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PLoS One. 2009;4(3):e4749. doi: 10.1371/journal.pone.0004749. Epub 2009 Mar 9.

Fludarabine modulates immune response and extends in vivo survival of adoptively transferred CD8 T cells in patients with metastatic melanoma.

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Department of Clinical Research, Fred Hutchison Cancer Research Center, Seattle, Washington, United States of America.



Adoptive T cell therapy involving the use of ex vivo generated antigen-specific cytotoxic T lymphocytes provides a promising approach to immunotherapy. It has become increasingly apparent that anti-tumor efficacy using adoptively transferred T cells is linked to their duration of in vivo persistence and can only be achieved when combined with some form of pre-infusion patient conditioning regimen. An optimal conditioning regimen that provides a positive benefit without serious toxicities has yet to be defined. We have established a unique clinical model that allows for evaluation of a given conditioning regimen on adoptively transferred T cells in humans. In this first-in-human study (FHCRC #1796), we evaluate the use of fludarabine, an FDA-approved reagent with predictable lymphodepleting kinetics and duration of action, as a conditioning regimen that promotes homeostatic upregulation of cytokines and growth signals contributing to in vivo T cell persistence.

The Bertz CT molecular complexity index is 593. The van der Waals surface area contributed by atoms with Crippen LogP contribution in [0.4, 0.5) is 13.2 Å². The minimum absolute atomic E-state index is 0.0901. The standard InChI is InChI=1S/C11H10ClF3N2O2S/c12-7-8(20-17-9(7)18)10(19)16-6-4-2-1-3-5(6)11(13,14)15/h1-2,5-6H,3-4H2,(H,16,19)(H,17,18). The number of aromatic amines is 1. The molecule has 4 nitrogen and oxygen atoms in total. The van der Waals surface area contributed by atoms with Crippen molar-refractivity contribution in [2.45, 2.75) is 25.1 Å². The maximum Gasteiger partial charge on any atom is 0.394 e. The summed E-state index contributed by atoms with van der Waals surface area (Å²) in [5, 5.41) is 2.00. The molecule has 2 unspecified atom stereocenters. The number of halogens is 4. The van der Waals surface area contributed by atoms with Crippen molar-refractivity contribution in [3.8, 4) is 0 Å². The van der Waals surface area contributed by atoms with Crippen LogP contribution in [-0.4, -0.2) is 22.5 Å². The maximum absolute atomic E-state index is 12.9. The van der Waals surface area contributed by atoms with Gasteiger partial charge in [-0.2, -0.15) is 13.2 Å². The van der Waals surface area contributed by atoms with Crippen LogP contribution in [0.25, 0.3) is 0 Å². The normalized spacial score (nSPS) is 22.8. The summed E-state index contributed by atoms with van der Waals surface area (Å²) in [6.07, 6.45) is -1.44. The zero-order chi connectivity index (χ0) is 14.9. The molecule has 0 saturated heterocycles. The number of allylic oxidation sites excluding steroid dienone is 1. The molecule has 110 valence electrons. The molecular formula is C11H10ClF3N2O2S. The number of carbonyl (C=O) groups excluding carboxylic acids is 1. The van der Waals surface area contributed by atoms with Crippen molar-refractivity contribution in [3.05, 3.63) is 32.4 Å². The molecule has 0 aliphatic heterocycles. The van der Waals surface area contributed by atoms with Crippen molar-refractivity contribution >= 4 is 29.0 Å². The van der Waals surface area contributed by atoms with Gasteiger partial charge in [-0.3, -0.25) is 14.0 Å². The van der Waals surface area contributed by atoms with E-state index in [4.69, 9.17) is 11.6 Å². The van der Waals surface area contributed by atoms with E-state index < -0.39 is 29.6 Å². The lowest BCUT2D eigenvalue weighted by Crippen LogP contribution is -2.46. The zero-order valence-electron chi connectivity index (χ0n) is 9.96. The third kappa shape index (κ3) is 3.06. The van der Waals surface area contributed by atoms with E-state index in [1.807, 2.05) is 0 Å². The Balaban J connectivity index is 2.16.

We conducted a phase I study in patients with refractory metastatic melanoma. Patients received two infusions of a single tumor-reactive antigen-specific CTL clone expanded to 10(10)/m(2); the first infusion was given without fludarabine conditioning, and the second CTL infusion was given after a course of fludarabine (25 mg/m(2)/dayx5 days). This design permits intra-patient comparison of in vivo T cell persistence pre- and post-fludarabine. Nineteen CTL infusions were administered to ten patients. No serious toxicities were observed. Three of nine evaluable patients experienced minor response or stable disease for periods of 5.8-11.0 months with two additional patients demonstrating delayed disease stabilization. The median overall survival in this heavily pre-treated population was 9.7 months. Fludarabine led to a 2.9 fold improvement in the in vivo persistence of transferred CTL clones from a median of 4.5 days (range 0-38+) to 13.0 days (range 2-63+) (p<0.05). Fludarabine lymphodepletion increased plasma levels of the homeostatic cytokines IL-7 and IL-15. Surprisingly, fludarabine also increased the relative percentage of CD4+ T cells expressing the regulatory protein Foxp3.


Lymphodepletion with fludarabine enhances transferred T cell persistence but suggest that additional improvements to optimize T cell survival and address regulatory T cells are critical in providing anti-tumor efficacy.


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